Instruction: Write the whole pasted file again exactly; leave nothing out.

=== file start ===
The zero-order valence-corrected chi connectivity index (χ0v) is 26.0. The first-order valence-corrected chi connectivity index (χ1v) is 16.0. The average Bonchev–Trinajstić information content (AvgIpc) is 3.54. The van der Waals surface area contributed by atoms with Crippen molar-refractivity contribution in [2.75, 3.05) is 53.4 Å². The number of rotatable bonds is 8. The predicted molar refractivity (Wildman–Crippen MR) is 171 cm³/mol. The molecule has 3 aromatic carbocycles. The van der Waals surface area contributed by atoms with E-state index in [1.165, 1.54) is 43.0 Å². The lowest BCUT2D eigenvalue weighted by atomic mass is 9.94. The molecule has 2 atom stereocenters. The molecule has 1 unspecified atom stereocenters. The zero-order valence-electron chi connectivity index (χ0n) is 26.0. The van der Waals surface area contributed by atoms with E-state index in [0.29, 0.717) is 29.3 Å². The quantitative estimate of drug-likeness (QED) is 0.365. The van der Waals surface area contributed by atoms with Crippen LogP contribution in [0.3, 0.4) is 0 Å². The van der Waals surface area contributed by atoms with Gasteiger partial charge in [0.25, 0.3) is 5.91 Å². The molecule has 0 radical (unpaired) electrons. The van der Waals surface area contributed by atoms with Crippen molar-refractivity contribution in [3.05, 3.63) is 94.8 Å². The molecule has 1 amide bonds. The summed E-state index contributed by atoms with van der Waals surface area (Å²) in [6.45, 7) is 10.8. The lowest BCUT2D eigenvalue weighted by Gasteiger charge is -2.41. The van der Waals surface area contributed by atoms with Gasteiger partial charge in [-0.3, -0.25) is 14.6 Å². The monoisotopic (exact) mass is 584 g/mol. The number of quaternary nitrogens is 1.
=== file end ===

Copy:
The zero-order valence-corrected chi connectivity index (χ0v) is 26.0. The first-order valence-corrected chi connectivity index (χ1v) is 16.0. The average Bonchev–Trinajstić information content (AvgIpc) is 3.54. The van der Waals surface area contributed by atoms with Crippen molar-refractivity contribution in [2.75, 3.05) is 53.4 Å². The number of rotatable bonds is 8. The predicted molar refractivity (Wildman–Crippen MR) is 171 cm³/mol. The molecule has 3 aromatic carbocycles. The van der Waals surface area contributed by atoms with E-state index in [1.165, 1.54) is 43.0 Å². The lowest BCUT2D eigenvalue weighted by atomic mass is 9.94. The molecule has 2 atom stereocenters. The molecule has 1 unspecified atom stereocenters. The zero-order valence-electron chi connectivity index (χ0n) is 26.0. The van der Waals surface area contributed by atoms with E-state index in [0.29, 0.717) is 29.3 Å². The quantitative estimate of drug-likeness (QED) is 0.365. The van der Waals surface area contributed by atoms with Crippen LogP contribution in [0.3, 0.4) is 0 Å². The van der Waals surface area contributed by atoms with Gasteiger partial charge in [0.25, 0.3) is 5.91 Å². The molecule has 0 radical (unpaired) electrons. The van der Waals surface area contributed by atoms with Crippen molar-refractivity contribution in [3.05, 3.63) is 94.8 Å². The molecule has 1 amide bonds. The summed E-state index contributed by atoms with van der Waals surface area (Å²) in [6.45, 7) is 10.8. The lowest BCUT2D eigenvalue weighted by Gasteiger charge is -2.41. The van der Waals surface area contributed by atoms with Gasteiger partial charge in [-0.3, -0.25) is 14.6 Å². The monoisotopic (exact) mass is 584 g/mol. The number of quaternary nitrogens is 1.